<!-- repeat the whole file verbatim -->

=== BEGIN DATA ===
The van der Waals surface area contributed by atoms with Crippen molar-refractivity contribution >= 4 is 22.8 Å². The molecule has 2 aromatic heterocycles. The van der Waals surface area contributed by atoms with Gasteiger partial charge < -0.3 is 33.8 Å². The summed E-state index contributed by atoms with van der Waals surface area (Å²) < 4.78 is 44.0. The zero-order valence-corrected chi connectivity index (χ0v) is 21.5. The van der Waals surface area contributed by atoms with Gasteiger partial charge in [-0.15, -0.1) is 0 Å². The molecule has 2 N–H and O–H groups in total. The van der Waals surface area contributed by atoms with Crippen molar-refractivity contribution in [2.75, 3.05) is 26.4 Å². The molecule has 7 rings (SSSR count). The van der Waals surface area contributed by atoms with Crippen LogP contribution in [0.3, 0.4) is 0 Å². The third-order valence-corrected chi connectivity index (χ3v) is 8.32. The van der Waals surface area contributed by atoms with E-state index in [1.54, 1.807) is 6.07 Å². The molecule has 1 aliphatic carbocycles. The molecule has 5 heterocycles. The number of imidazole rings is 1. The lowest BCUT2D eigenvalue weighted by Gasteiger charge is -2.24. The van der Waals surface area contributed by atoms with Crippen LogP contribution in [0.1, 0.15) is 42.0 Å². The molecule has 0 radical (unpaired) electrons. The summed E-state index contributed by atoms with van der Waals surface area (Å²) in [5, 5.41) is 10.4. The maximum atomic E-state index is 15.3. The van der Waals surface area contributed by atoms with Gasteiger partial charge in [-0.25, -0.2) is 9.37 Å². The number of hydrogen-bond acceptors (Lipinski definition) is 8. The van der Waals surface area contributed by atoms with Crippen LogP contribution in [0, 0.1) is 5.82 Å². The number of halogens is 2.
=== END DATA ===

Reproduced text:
The van der Waals surface area contributed by atoms with Crippen molar-refractivity contribution >= 4 is 22.8 Å². The molecule has 2 aromatic heterocycles. The van der Waals surface area contributed by atoms with Gasteiger partial charge < -0.3 is 33.8 Å². The summed E-state index contributed by atoms with van der Waals surface area (Å²) < 4.78 is 44.0. The zero-order valence-corrected chi connectivity index (χ0v) is 21.5. The van der Waals surface area contributed by atoms with Gasteiger partial charge in [-0.15, -0.1) is 0 Å². The molecule has 2 N–H and O–H groups in total. The van der Waals surface area contributed by atoms with Crippen molar-refractivity contribution in [2.75, 3.05) is 26.4 Å². The molecule has 7 rings (SSSR count). The van der Waals surface area contributed by atoms with Crippen LogP contribution in [0.3, 0.4) is 0 Å². The third-order valence-corrected chi connectivity index (χ3v) is 8.32. The van der Waals surface area contributed by atoms with E-state index in [1.54, 1.807) is 6.07 Å². The molecule has 1 aliphatic carbocycles. The molecule has 5 heterocycles. The number of imidazole rings is 1. The lowest BCUT2D eigenvalue weighted by Gasteiger charge is -2.24. The van der Waals surface area contributed by atoms with Crippen LogP contribution in [0.1, 0.15) is 42.0 Å². The molecule has 0 radical (unpaired) electrons. The summed E-state index contributed by atoms with van der Waals surface area (Å²) in [5, 5.41) is 10.4. The maximum atomic E-state index is 15.3. The van der Waals surface area contributed by atoms with Gasteiger partial charge in [-0.25, -0.2) is 9.37 Å². The number of hydrogen-bond acceptors (Lipinski definition) is 8. The van der Waals surface area contributed by atoms with Crippen LogP contribution in [0, 0.1) is 5.82 Å². The number of halogens is 2.